I would like to draw your attention to the long interval between proposals from chief state sanitary doctors and actual decision-making. Regardless of the infection, the epidemiological situation does not allow decision-makers to get off to a slow start and weigh pros and cons for a long time when it comes to a measure from a tried-and-tested arsenal. When this process takes 10 days or even two weeks, the epidemiological situation is, of course, getting worse.
I would also like to say that to increase the vaccination rate, the authorities in 63 regions have made vaccination against COVID-19 compulsory for high-risk categories of people. This situation is developing and the number of regions that have made this decision is growing. As of today, three more regions have made this decision in addition to the 63 regions mentioned. This summer we saw the high efficiency of this decision.
I would like to add that seasonal respiratory infections are a very heavy load on the healthcare system. I will mention again the risks of flu in this epidemiological season. Following week 41, we recorded that the epidemiological threshold was exceeded in 62 regions. The adult population was the hardest hit.
Under the circumstances, it is very important to conduct differential diagnostic procedures for diseases with respiratory symptoms. I will quote some WHO statistics. The European countries studied the biomaterial of patients that were not diagnosed with Covid. A seasonal flu virus was revealed in a quarter of such cases. So, the epidemiological situation is developing in Europe and certainly in Russia. Anti-flu immunisation leaves much to be desired: a mere 20.3 percent of the total population has received anti-flu jabs. Last week, this figure was increased by only 2.7 percent.
In the past four weeks, the number of people that underwent tests did not go below 300 of every 100,000 with the exception of two regions I have to mention. These figures are important for understanding what is going on. These regions are the Republic of Kalmykia and the Sakhalin Region where no more than 200 people underwent tests last week.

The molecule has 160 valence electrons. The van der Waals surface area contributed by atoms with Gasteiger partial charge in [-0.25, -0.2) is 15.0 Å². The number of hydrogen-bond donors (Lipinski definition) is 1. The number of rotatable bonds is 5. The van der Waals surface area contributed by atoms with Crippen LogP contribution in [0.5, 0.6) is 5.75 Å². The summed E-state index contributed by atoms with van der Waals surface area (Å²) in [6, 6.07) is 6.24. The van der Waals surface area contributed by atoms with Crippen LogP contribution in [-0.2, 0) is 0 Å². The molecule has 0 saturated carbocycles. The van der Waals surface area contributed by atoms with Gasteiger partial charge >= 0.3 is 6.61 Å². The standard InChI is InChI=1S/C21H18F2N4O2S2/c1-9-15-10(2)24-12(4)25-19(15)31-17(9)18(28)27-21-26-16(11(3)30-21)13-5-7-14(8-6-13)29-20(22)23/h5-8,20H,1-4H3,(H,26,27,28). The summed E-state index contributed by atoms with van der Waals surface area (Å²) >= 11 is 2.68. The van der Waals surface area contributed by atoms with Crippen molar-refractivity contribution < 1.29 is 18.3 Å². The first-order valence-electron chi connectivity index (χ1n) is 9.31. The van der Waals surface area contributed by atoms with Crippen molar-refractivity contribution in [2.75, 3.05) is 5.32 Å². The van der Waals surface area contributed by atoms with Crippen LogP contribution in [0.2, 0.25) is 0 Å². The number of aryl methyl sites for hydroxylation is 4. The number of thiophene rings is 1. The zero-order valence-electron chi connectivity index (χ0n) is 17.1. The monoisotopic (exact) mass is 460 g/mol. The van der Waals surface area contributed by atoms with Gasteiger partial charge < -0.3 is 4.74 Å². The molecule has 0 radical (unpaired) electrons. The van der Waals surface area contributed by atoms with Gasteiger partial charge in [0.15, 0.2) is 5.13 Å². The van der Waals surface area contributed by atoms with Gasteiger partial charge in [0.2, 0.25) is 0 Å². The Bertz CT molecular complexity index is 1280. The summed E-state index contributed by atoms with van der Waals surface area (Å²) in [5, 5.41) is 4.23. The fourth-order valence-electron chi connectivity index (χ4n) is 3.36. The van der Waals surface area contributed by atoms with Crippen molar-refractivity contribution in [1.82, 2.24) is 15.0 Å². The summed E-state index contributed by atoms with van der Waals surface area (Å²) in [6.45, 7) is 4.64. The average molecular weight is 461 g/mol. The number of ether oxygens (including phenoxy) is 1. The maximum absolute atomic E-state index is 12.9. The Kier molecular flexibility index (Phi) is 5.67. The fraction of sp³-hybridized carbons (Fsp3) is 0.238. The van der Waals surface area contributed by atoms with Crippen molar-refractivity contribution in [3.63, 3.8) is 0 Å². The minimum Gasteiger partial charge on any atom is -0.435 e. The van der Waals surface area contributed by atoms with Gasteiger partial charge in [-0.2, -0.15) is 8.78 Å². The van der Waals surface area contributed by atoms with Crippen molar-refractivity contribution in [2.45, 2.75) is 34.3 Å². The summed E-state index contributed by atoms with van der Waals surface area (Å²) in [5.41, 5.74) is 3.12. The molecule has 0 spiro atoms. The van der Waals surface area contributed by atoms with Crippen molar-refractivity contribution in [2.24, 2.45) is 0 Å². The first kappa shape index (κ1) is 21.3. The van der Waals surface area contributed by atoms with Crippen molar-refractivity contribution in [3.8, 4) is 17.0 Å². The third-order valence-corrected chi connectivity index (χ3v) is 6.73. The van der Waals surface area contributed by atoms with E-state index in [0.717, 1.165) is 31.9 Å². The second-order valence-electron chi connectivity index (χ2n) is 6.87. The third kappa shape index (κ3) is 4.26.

On your instruction, a resolution by the Chief Sanitary Doctor was adopted (it entered into force on Saturday, 16 October). It reduced the time for obtaining laboratory test results to 24 hours. Now this is a mandatory requirement. I would like to ask all those who are involved in this: 24 hours rather than 48 hours.
I would like to say that the measures that are being taken now (unfortunately, only 28 regions require QR codes) are insufficient. The developing epidemiological situation calls for a much quicker response and the adoption of measures on a much larger scale.
At a meeting of the emergency response centre we discussed in detail what measures can and must be taken today. I believe we need additional regulations at this point to make the adoption of such measures as quick as possible.
Mikhail Mishustin: Thank you, Ms Popova.
Indeed, with the situation at hand, the coronavirus sanitary precautions need to be extended. It is very important to promptly curb the spread of infection. All the necessary instructions will be issued.
Ms Golikova (addressing Tatyana Golikova), I know you have repeatedly discussed additional response measures to the difficult coronavirus developments at the Emergency Response Centre meetings and at a meeting with the regions. Please report on the proposals you have come up with.
Tatyana Golikova: Mr Mishustin, colleagues.
As has already been mentioned, the situation with the spread of the novel coronavirus infection continues to deteriorate. As we can see every day, this trend is reflected in the mortality rate.